Darnel is a common weed in Palestine and indeed around the world. The seed of the darnel is easily mistaken for wheat and the two plants are indistinguishable until they have ripened and the ear has developed. This means that they are easily confused for each other, hence the believability of the conclusion drawn in the parable that it had to have been an enemy who had sown the darnel among the wheat.
Wheat and darnel are so alike that darnel is even known in some places as false-wheat. The major difference between the two plants is that darnel is highly toxic and when consumed can result in a kind of drunken nausea which in some cases can be fatal. In fact, the Latin name for darnel is lolium temulentum; lolium is the genus which is sometimes also called ryegrass and the description temulentus means drunk or intoxicated.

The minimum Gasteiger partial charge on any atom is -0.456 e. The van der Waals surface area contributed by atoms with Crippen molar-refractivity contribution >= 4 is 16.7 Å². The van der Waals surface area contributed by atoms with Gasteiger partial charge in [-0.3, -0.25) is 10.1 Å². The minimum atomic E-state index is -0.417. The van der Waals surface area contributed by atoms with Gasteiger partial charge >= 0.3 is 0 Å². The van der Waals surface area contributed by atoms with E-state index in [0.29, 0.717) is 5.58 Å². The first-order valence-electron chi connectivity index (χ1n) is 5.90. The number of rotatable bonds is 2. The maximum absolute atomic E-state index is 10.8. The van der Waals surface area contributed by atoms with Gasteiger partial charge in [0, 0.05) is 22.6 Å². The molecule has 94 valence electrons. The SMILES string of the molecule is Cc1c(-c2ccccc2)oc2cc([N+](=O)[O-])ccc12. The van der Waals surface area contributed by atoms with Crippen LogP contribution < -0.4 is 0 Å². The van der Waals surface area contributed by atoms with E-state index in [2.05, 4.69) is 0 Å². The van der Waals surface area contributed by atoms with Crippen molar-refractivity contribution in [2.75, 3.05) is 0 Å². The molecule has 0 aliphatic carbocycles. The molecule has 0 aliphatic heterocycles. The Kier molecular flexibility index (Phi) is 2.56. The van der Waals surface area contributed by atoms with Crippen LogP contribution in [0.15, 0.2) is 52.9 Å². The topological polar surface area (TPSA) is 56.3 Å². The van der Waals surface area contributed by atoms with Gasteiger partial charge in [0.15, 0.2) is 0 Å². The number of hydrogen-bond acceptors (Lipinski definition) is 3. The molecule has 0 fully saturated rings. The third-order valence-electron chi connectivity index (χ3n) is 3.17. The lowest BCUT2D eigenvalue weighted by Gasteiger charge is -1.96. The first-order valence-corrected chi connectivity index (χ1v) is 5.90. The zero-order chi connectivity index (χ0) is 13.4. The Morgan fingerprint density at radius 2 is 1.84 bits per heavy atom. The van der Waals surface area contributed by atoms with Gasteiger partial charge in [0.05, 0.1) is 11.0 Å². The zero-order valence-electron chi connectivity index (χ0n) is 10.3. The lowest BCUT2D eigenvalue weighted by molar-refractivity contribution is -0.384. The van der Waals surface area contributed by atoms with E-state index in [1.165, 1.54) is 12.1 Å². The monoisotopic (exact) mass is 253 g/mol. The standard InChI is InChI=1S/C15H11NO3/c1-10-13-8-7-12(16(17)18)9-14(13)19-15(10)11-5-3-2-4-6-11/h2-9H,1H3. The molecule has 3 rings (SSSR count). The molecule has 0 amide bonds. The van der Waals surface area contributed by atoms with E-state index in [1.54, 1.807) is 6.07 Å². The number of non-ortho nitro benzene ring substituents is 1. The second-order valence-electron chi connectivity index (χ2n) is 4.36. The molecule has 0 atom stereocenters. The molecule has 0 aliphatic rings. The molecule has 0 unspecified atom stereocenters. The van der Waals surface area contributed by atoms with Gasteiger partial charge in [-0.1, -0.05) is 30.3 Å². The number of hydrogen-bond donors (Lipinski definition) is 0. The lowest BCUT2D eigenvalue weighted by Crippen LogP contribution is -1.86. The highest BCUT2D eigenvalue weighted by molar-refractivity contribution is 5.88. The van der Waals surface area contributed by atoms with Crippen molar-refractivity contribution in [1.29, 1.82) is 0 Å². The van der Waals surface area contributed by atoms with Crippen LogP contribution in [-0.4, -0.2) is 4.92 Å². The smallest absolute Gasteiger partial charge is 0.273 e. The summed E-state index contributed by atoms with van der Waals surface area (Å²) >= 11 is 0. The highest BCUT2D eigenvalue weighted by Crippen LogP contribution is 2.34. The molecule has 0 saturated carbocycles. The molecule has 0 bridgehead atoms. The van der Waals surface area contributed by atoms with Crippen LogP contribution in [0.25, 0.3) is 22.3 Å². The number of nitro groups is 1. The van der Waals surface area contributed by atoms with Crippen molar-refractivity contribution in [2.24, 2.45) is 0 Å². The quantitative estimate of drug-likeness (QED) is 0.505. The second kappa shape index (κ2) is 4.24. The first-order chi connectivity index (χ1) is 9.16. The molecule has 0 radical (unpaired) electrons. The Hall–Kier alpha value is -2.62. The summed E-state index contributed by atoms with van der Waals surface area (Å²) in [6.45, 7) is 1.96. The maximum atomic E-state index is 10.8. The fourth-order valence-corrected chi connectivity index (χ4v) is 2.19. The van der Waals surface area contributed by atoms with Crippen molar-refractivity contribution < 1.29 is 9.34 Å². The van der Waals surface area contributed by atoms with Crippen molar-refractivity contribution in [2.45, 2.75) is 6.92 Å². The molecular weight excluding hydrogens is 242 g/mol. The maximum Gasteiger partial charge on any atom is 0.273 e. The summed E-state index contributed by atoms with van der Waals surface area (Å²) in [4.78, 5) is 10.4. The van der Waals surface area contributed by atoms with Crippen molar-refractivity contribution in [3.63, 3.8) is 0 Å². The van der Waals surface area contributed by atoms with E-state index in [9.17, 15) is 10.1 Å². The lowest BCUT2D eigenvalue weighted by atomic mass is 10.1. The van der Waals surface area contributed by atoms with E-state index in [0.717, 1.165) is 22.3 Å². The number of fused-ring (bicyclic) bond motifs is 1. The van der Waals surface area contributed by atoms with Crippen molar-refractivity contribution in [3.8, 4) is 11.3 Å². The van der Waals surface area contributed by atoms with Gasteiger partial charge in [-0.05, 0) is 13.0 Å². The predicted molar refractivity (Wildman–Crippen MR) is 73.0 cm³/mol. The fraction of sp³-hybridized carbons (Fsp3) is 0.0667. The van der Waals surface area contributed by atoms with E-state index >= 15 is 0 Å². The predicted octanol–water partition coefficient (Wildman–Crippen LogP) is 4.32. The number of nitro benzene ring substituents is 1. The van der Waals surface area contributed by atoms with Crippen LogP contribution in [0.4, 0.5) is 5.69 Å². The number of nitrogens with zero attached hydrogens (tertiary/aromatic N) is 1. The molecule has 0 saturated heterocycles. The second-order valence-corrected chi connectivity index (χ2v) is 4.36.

You can see that any farmer would take great care to plant only good seeds. And also, that farmers would burn darnel whenever it is discovered so that no seed remains to contaminate the next harvest.
We can see from this that the Parable of the Darnel is one that would have been well understood by the people at the time of Jesus. There is however one problem and that is the decision of the landowner not to uproot the darnel straight away as soon as it was discovered. This is not something that a truly wise farmer would have done, he would realise that the darnel was likely to choke the wheat and that it ought to be dug up straight away.
However, since this is a parable, we appreciate that there is likely to be a divergence from the ordinary way of thinking. Here the true meaning of the parable rises to the surface and we come to the realisation that the landowner represents God the Father and the harvest is the Last Day, the Day of Judgement. We appreciate that God in his wisdom has decided to leave his final judgement till the end of time and that this is the reason the landowner does not get his men to go through the crop to root out the weeds in advance of the final harvest.